Low emission steak: a world first

24th August 2021 | Eativity editors

Australian innovator FutureFeed has delivered a global culinary coup – the world’s first low emission steak. The sustainable seaweed-fed beef was dished up with the help of acclaimed chef, restaurateur and farmer Matt Moran. The powerhouse behind the low emission steak is Asparagopsis, a red seaweed that naturally prevents the formation of methane by inhibiting a specific enzyme in the gut of livestock during digestion. It’s been proven to lower methane emissions by over 80 percent when added to their feed.

Matt Moran cooks up the world’s first low emission steak
Moran cooked up the low emission steak as part of National Science Week.

From the lab to the real world

FutureFeed CEO Dr Regan Crooks says the steak marks a significant moment in the quest for lower methane meat. The solution is now ready for the beef feedlot market.

“It’s incredible to see the transition of a solution from science to a commercial reality,” she says. “I think that’s something worth celebrating. These steaks represent the launch of the technology for the feedlot market. We are anticipating many more steaks on plates in Australia and around the world that are certified by FutureFeed.

“The science proves the safety and efficacy [of Asparagopsis]. We now look to the seaweed growers making incredible progress for what we anticipate being rapidly increasing supply.”

The world’s first low emission steak, brought to you by Asparagopsis
Asparagopsis is a natural ingredient for livestock that significantly reduces methane emissions.

Proven results

The Intergovernmental Panel on Climate Change – the peak climate science body of the United Nations and the World Meteorological Organisation – recently released their latest climate report. It revealed that methane emissions in the atmosphere due to human activity are now higher than at any point in the past 800,000 years. This puts increasing pressure on high methane-emitting sectors like the beef industry to reduce their emissions.

“It is timely that we are able to provide a solution that has now been proven, in a commercial setting, to significantly reduce methane,” Dr Crooks says.

FutureFeed was developed in collaboration with the CSIRO, Meat & Livestock Australia and James Cook University,. The company now licenses seaweed farmers in Australia and around the world to grow and sell the game-changing seaweed.

Cooking up the solution

To show how the Asparagopsis-fed meat handles the heat, chef and farmer Matt Moran gave a small group of at-home chefs the opportunity to join him for a virtual cooking class.

“It’s so important that people not only understand the origins of their food, but the impact cultivating that food has on our planet,” Moran says. “As a farmer, I understand the incredible advances the agricultural industry has made to become more sustainable.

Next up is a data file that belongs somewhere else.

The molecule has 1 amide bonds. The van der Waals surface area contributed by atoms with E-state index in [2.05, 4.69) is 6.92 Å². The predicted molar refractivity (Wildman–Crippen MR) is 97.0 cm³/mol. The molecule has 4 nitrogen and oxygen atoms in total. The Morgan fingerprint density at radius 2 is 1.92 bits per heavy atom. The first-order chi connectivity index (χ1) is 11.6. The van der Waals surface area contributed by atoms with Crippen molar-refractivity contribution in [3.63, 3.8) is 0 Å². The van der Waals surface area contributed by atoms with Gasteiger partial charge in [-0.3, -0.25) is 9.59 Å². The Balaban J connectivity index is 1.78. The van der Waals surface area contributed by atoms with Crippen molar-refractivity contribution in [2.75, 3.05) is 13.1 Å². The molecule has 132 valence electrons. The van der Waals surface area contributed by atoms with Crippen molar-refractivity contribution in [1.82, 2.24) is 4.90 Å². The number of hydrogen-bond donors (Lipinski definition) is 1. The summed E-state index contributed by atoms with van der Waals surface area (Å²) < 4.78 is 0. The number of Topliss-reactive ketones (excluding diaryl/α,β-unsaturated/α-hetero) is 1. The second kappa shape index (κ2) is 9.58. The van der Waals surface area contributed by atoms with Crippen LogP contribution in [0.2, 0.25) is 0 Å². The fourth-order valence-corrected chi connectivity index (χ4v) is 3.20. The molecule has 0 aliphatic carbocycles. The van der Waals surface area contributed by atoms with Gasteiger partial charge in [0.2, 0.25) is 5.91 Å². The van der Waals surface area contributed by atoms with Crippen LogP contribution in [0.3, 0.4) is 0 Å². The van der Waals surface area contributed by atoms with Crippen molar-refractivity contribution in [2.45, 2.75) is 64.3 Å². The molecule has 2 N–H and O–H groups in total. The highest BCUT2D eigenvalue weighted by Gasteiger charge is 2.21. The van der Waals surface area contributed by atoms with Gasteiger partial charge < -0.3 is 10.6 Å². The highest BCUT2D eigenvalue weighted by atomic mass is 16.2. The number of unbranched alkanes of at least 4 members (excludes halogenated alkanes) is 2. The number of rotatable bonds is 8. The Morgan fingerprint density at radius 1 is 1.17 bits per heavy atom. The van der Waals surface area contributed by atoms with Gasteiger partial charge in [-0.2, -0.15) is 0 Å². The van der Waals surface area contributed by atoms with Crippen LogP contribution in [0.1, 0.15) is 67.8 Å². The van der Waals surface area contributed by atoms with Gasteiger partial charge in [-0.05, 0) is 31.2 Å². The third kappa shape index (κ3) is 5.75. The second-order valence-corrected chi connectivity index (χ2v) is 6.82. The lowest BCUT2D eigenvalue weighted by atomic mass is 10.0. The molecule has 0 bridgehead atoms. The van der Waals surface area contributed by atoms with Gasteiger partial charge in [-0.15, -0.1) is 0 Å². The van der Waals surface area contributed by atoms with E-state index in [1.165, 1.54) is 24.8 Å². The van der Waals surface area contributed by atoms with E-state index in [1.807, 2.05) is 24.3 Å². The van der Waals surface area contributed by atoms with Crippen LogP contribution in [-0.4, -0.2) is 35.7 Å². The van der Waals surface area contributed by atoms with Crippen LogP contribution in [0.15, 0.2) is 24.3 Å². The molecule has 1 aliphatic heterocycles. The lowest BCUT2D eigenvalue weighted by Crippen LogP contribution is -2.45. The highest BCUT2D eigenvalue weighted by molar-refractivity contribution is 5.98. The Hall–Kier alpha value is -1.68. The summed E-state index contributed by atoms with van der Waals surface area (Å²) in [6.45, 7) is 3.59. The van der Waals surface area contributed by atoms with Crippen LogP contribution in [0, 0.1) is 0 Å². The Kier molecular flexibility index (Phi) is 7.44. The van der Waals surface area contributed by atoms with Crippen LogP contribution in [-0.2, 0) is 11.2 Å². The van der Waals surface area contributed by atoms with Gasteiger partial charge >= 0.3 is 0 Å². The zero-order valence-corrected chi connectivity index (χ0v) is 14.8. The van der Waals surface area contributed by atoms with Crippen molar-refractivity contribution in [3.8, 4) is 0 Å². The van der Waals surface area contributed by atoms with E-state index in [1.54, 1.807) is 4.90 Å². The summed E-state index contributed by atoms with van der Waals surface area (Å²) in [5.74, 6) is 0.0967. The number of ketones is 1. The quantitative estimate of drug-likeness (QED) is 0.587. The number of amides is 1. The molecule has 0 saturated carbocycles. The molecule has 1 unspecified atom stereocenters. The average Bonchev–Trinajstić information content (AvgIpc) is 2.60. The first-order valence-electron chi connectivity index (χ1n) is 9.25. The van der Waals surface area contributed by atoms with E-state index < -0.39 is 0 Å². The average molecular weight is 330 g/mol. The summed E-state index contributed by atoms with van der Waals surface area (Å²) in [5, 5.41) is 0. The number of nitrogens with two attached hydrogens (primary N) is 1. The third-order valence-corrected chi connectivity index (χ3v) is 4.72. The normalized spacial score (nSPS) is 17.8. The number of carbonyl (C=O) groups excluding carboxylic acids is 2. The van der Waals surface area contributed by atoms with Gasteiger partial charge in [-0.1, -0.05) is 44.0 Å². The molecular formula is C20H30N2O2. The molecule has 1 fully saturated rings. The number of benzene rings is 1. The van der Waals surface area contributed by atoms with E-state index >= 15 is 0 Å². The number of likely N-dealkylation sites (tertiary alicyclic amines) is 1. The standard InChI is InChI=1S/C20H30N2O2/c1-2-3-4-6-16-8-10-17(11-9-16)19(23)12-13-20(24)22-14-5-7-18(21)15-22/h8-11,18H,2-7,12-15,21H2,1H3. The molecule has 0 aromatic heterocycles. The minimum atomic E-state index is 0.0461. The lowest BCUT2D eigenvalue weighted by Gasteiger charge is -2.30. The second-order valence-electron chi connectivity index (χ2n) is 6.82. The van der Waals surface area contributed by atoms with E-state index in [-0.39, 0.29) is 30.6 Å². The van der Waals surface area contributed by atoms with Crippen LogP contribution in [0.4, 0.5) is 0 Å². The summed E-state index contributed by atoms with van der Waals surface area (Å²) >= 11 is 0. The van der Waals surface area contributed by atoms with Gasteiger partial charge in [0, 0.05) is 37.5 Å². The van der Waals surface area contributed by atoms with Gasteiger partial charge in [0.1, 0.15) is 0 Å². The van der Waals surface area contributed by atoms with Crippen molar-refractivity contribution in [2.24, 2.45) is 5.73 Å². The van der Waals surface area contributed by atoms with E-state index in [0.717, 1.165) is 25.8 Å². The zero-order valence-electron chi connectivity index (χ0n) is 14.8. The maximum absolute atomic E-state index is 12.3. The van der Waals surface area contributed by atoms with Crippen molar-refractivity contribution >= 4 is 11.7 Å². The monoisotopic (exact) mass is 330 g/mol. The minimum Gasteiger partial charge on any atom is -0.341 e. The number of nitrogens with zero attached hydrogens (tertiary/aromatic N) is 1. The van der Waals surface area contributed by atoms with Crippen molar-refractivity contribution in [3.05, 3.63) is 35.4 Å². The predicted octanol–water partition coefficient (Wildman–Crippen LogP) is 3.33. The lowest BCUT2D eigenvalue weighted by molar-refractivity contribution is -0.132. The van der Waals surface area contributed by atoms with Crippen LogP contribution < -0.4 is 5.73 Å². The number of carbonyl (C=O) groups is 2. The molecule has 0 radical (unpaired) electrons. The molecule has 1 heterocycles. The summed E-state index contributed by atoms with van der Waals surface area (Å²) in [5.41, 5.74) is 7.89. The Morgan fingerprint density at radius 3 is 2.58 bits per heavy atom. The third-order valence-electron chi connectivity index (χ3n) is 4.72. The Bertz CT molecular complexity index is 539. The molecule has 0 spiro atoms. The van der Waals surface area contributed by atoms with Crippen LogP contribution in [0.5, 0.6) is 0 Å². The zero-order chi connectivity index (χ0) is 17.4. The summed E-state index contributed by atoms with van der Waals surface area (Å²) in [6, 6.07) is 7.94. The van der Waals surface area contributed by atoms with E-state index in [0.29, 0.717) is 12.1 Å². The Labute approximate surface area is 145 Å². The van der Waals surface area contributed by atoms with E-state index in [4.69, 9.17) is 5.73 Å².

“Asparagopsis is a natural solution to the methane emissions from cattle without losing the nourishment and employment opportunities the red meat industry provides. I cooked up a beautiful piece of sirloin last week over charcoal at home ahead of the cooking class. It was great to have the same great taste with the knowledge of lower methane emissions.”

The world’s first low emission steak
Low emissions and not a whiff of seaweed: FutureFeed heralds a new food future.

Nothing fishy here

Dr Crooks says that not only is Asparagopsis a natural solution to lowering methane emissions, it also leaves no traces of seaweed flavour in meat.

“The steaks don’t have a ‘surf ‘n’ turf’ flavour,” she says. “Just the taste of the high-quality beef that Australia is known for around the world. As part of this trial, we reaffirmed what we have seen to date. There are no traces of the seaweed in the meat or edible offal from cattle that have been fed Asparagopsis.”

The world’s first low emission steak
While we won’t be seeing the steak on supermarket shelves just yet, Woolies has invested in FutureFeed.

A whole new industry

FutureFeed Chair Duncan Ferguson says the virtual cooking class was the first step to showcasing how Asparagopsis-fed steak can change the mainstream meat market.

“Commercialising and scaling Asparagopsis production will not only create opportunities for cattle farmers. It will enable an ecosystem of success among aquafarmers, livestock producers, lot feeders, transporters, processors and exporters,” he says.

“This isn’t about just making a feed ingredient. It’s developing a whole new industry for Australia and communities all around the world. And it’s unique in that it addresses a market need. There is already significant demand for the technology.”

Tasmania’s Sea Forest, which became the first seaweed producer in the world to cultivate Asparagopsis at a commercial scale, recently won the 2021 award for Outstanding Innovation at the annual delicious. produce awards.